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Philosopher Sandel says Saudi reforms need critical thinking to succeed

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By Reuters

By Aziz El Yaakoubi

DUBAI – Saudi authorities’ willingness to promote critical thinking will determine if a reform drive launched there succeeds, American political philosopher Michael Sandel said after participating in the ultra-conservative kingdom’s first-ever philosophy conference.

Sandel, a Harvard University professor described by the Times Literary Supplement as the “most important and influential living philosopher”, spoke to Reuters after discussing notions of morality, justice and universal duty with Saudi students.

Philosophy is not taught in Saudi universities and had been considered heretical thinking there for decades.

“Engaging in philosophical discussions, especially in circumstances such as these, is a challenging, even a risky undertaking. I felt it was a risk worth taking,” Sandel said on Friday in an online interview.

The conference was part of a charm offensive by Saudi Crown Prince Mohammed bin Salman, who is seeking to revive a reputation damaged by a poor human rights record, the war in Yemen and the killing of dissident Saudi journalist Jamal Khashoggi in the kingdom’s Istanbul consulate in 2018.

Sandel said it was hard to predict what the ultimate course of the prince’s “experiment” would be.

“But promoting critical thinking, I think, is at least worth trying,” he said, adding that Saudi Arabia’s younger generation seemed hungry to engage in philosophical discussions.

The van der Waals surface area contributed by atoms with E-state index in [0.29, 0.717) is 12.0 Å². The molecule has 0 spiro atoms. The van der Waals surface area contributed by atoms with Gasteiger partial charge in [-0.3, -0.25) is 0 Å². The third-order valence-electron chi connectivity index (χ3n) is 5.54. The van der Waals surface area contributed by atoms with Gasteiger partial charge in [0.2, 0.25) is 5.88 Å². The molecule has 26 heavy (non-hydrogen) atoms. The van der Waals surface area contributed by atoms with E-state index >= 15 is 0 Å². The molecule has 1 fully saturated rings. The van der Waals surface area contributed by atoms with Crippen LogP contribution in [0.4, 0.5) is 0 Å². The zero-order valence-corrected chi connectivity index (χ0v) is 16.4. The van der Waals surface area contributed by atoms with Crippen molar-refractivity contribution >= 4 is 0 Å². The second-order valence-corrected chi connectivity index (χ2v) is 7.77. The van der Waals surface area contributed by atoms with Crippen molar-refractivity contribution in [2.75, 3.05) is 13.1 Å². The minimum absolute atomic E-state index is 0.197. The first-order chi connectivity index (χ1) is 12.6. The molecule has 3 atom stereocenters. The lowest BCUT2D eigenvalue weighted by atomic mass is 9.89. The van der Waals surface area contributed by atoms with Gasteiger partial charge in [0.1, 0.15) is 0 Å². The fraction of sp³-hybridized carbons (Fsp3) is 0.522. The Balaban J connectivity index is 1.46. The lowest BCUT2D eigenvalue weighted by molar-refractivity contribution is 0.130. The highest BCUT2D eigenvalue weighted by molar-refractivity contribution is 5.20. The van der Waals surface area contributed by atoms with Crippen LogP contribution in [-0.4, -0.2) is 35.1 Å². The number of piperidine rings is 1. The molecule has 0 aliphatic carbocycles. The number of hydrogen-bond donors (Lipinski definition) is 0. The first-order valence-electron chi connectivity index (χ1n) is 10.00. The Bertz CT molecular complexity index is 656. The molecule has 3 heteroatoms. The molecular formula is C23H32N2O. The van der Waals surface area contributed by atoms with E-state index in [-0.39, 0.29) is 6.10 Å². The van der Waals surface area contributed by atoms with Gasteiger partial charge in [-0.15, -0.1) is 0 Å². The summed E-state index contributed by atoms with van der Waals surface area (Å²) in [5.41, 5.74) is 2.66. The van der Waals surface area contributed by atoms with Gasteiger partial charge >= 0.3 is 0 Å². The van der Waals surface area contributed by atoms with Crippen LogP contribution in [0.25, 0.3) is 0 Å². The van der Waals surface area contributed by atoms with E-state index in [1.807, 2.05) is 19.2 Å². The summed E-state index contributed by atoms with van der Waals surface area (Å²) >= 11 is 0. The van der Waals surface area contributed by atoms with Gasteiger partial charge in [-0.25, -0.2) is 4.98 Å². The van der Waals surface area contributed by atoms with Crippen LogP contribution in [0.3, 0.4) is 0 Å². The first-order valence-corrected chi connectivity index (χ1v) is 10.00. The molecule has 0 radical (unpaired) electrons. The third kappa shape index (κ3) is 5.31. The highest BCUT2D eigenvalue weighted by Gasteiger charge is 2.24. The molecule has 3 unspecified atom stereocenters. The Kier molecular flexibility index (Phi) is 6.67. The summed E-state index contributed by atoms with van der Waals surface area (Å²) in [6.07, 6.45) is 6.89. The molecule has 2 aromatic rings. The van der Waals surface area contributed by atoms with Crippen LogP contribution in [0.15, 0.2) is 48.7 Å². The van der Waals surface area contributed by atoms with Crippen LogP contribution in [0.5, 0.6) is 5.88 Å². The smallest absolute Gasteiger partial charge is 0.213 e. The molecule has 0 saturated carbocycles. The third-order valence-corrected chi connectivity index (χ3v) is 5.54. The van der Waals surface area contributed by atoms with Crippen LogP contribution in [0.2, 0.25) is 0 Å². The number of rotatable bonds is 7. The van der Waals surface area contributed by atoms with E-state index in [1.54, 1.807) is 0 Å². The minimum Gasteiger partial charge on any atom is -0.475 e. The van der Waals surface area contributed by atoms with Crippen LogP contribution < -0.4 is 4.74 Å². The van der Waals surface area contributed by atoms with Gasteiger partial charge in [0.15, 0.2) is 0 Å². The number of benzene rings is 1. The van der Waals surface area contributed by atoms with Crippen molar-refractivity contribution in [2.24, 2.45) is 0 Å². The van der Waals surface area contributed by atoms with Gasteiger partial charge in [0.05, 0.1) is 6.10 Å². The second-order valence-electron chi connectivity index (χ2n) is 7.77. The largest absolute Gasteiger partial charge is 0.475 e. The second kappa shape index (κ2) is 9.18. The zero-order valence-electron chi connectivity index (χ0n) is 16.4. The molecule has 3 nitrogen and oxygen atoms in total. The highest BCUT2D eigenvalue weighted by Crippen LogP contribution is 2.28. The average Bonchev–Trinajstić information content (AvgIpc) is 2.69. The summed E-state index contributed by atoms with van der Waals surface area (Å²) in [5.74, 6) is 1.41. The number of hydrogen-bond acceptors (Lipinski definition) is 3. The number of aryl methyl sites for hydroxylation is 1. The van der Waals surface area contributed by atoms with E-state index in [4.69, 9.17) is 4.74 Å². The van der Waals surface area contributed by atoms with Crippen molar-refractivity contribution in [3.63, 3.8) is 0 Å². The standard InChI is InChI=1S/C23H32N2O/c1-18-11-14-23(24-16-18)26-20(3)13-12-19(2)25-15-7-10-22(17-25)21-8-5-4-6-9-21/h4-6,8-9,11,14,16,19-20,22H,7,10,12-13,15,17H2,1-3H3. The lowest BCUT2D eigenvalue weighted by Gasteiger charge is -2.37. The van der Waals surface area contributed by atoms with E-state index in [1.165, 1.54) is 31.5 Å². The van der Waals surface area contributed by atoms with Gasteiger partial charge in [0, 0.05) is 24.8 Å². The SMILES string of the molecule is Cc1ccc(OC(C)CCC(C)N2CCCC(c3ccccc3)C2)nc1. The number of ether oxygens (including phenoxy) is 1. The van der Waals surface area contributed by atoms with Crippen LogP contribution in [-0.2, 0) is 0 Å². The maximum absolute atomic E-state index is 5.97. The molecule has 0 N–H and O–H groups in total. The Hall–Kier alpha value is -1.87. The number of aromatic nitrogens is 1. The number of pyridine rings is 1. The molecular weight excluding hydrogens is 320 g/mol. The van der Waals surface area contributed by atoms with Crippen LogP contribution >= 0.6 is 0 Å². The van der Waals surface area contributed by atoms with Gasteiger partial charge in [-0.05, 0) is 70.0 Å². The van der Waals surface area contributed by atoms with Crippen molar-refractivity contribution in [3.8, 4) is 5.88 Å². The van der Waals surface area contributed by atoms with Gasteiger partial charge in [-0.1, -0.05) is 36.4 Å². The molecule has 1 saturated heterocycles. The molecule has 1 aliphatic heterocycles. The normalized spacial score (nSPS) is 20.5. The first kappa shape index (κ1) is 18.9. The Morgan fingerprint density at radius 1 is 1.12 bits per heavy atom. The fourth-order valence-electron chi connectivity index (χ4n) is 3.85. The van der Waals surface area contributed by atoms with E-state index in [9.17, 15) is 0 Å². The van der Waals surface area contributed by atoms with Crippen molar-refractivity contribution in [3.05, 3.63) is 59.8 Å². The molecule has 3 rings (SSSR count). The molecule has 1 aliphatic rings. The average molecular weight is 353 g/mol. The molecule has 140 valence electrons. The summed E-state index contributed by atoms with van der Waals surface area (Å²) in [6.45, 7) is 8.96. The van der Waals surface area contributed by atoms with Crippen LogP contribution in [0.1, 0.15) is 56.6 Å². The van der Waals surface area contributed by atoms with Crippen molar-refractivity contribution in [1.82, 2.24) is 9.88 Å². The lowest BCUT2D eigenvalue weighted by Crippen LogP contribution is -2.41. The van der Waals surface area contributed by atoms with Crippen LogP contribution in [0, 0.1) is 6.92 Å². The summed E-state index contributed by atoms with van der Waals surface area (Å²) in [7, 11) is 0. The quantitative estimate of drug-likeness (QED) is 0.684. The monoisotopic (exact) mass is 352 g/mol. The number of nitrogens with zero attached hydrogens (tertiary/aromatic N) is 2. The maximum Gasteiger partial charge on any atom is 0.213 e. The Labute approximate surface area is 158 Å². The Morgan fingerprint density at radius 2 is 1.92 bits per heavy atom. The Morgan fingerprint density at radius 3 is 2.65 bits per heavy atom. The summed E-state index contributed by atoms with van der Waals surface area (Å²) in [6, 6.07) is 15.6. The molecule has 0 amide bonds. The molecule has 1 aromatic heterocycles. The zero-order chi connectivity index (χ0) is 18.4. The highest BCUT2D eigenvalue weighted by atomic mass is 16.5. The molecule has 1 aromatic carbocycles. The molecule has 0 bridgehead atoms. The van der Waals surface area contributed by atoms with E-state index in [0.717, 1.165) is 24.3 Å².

“I want to encourage it, even while recognising that there is a certain risk and unpredictability to the course it may eventually take.”

Prince Mohammed, known as MbS, is de facto ruler of the kingdom, the world’s top oil exporter and a key U.S. ally. He has moved over the past five years to consolidate power and sidelined rivals and detained hundreds of clerics, journalists, royals and activists.

While many significant controls remain, authorities have eased the guardianship system, which gives men significant control over the lives of their female relatives, and lifted a ban on women driving.

The kingdom also opened up for cinemas, concerts and tourism in a bid to diversify the economy away from oil.

Sandel said it was too early to draw conclusions about the motivation behind the reform drive.

“Is this a genuine opening for philosophy and critical thinking? Or is it simply for… PR? I’m not sure. Only time will tell,” he said.

“All I can say is I think that if there is a possibility of encouraging philosophy and critical thinking in Saudi Arabia, that’s a possibility worth exploring.” (This refiles to replace word “kick” with “take” in 8th para)